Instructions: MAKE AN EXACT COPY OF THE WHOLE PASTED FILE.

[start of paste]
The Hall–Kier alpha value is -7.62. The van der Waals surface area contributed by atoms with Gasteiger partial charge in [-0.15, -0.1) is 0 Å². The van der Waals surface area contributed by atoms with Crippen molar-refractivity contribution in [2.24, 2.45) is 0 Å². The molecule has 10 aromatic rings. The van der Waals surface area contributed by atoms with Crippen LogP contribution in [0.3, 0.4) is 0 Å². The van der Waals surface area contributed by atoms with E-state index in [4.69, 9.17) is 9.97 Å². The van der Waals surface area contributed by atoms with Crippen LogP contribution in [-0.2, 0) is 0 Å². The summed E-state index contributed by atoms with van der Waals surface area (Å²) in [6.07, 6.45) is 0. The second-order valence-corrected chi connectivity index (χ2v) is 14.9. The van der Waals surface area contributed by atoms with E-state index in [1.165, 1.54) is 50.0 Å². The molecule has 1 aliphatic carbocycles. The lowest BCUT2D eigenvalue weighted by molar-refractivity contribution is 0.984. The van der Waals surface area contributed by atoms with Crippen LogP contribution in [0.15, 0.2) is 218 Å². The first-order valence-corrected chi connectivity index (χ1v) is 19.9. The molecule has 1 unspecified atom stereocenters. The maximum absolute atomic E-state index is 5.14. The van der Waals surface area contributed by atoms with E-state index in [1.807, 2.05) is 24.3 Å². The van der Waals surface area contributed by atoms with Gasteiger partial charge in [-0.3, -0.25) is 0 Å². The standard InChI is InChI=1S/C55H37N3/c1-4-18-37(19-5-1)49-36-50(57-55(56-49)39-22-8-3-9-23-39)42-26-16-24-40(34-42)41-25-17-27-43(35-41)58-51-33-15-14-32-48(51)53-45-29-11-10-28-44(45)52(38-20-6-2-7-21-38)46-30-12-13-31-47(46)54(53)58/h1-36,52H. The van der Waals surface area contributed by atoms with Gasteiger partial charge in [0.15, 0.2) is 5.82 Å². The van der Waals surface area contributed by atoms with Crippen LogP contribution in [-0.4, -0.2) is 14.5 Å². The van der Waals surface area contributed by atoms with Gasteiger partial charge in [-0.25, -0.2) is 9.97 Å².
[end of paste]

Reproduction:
The Hall–Kier alpha value is -7.62. The van der Waals surface area contributed by atoms with Gasteiger partial charge in [-0.15, -0.1) is 0 Å². The van der Waals surface area contributed by atoms with Crippen molar-refractivity contribution in [2.24, 2.45) is 0 Å². The molecule has 10 aromatic rings. The van der Waals surface area contributed by atoms with Crippen LogP contribution in [0.3, 0.4) is 0 Å². The van der Waals surface area contributed by atoms with E-state index in [4.69, 9.17) is 9.97 Å². The van der Waals surface area contributed by atoms with Crippen LogP contribution in [-0.2, 0) is 0 Å². The summed E-state index contributed by atoms with van der Waals surface area (Å²) in [6.07, 6.45) is 0. The second-order valence-corrected chi connectivity index (χ2v) is 14.9. The van der Waals surface area contributed by atoms with E-state index in [1.165, 1.54) is 50.0 Å². The molecule has 1 aliphatic carbocycles. The lowest BCUT2D eigenvalue weighted by molar-refractivity contribution is 0.984. The van der Waals surface area contributed by atoms with Crippen LogP contribution in [0.15, 0.2) is 218 Å². The first-order valence-corrected chi connectivity index (χ1v) is 19.9. The molecule has 1 unspecified atom stereocenters. The maximum absolute atomic E-state index is 5.14. The van der Waals surface area contributed by atoms with E-state index in [1.807, 2.05) is 24.3 Å². The van der Waals surface area contributed by atoms with Gasteiger partial charge in [-0.3, -0.25) is 0 Å². The standard InChI is InChI=1S/C55H37N3/c1-4-18-37(19-5-1)49-36-50(57-55(56-49)39-22-8-3-9-23-39)42-26-16-24-40(34-42)41-25-17-27-43(35-41)58-51-33-15-14-32-48(51)53-45-29-11-10-28-44(45)52(38-20-6-2-7-21-38)46-30-12-13-31-47(46)54(53)58/h1-36,52H. The van der Waals surface area contributed by atoms with Gasteiger partial charge in [0.15, 0.2) is 5.82 Å². The van der Waals surface area contributed by atoms with Crippen LogP contribution in [-0.4, -0.2) is 14.5 Å². The van der Waals surface area contributed by atoms with Gasteiger partial charge in [-0.25, -0.2) is 9.97 Å².